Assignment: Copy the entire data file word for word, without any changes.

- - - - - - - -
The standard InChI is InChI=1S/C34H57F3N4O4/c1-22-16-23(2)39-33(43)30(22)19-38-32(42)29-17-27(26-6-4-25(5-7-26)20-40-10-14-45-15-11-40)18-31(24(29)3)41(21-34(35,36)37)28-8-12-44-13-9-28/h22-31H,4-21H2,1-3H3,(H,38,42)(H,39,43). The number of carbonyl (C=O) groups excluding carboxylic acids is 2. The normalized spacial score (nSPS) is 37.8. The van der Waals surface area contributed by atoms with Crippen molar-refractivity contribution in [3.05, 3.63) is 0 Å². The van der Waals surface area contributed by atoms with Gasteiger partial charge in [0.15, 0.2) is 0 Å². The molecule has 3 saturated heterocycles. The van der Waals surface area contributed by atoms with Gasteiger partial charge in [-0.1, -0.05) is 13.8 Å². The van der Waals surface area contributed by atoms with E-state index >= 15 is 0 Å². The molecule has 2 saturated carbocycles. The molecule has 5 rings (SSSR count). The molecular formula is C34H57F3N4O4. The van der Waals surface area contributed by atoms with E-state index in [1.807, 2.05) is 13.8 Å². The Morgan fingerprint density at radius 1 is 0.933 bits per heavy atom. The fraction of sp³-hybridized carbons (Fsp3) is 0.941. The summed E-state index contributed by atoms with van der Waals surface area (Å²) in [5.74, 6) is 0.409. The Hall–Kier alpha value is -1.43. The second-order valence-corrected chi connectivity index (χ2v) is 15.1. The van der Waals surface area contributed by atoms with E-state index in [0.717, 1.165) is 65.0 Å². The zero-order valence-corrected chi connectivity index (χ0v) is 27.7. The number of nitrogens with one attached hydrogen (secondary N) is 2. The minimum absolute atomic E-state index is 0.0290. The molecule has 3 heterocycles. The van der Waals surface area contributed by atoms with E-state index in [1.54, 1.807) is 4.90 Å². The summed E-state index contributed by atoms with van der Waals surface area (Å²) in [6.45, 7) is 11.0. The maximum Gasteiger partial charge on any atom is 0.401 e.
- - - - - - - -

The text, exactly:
The standard InChI is InChI=1S/C34H57F3N4O4/c1-22-16-23(2)39-33(43)30(22)19-38-32(42)29-17-27(26-6-4-25(5-7-26)20-40-10-14-45-15-11-40)18-31(24(29)3)41(21-34(35,36)37)28-8-12-44-13-9-28/h22-31H,4-21H2,1-3H3,(H,38,42)(H,39,43). The number of carbonyl (C=O) groups excluding carboxylic acids is 2. The normalized spacial score (nSPS) is 37.8. The van der Waals surface area contributed by atoms with Crippen molar-refractivity contribution in [3.05, 3.63) is 0 Å². The van der Waals surface area contributed by atoms with Gasteiger partial charge in [0.15, 0.2) is 0 Å². The molecule has 3 saturated heterocycles. The van der Waals surface area contributed by atoms with Gasteiger partial charge in [-0.1, -0.05) is 13.8 Å². The van der Waals surface area contributed by atoms with E-state index >= 15 is 0 Å². The molecule has 2 saturated carbocycles. The molecule has 5 rings (SSSR count). The molecular formula is C34H57F3N4O4. The van der Waals surface area contributed by atoms with E-state index in [1.807, 2.05) is 13.8 Å². The Morgan fingerprint density at radius 1 is 0.933 bits per heavy atom. The fraction of sp³-hybridized carbons (Fsp3) is 0.941. The summed E-state index contributed by atoms with van der Waals surface area (Å²) in [5.74, 6) is 0.409. The Hall–Kier alpha value is -1.43. The second-order valence-corrected chi connectivity index (χ2v) is 15.1. The van der Waals surface area contributed by atoms with E-state index in [0.717, 1.165) is 65.0 Å². The zero-order valence-corrected chi connectivity index (χ0v) is 27.7. The number of nitrogens with one attached hydrogen (secondary N) is 2. The minimum absolute atomic E-state index is 0.0290. The molecule has 3 heterocycles. The van der Waals surface area contributed by atoms with E-state index in [1.54, 1.807) is 4.90 Å². The summed E-state index contributed by atoms with van der Waals surface area (Å²) in [6.45, 7) is 11.0. The maximum Gasteiger partial charge on any atom is 0.401 e.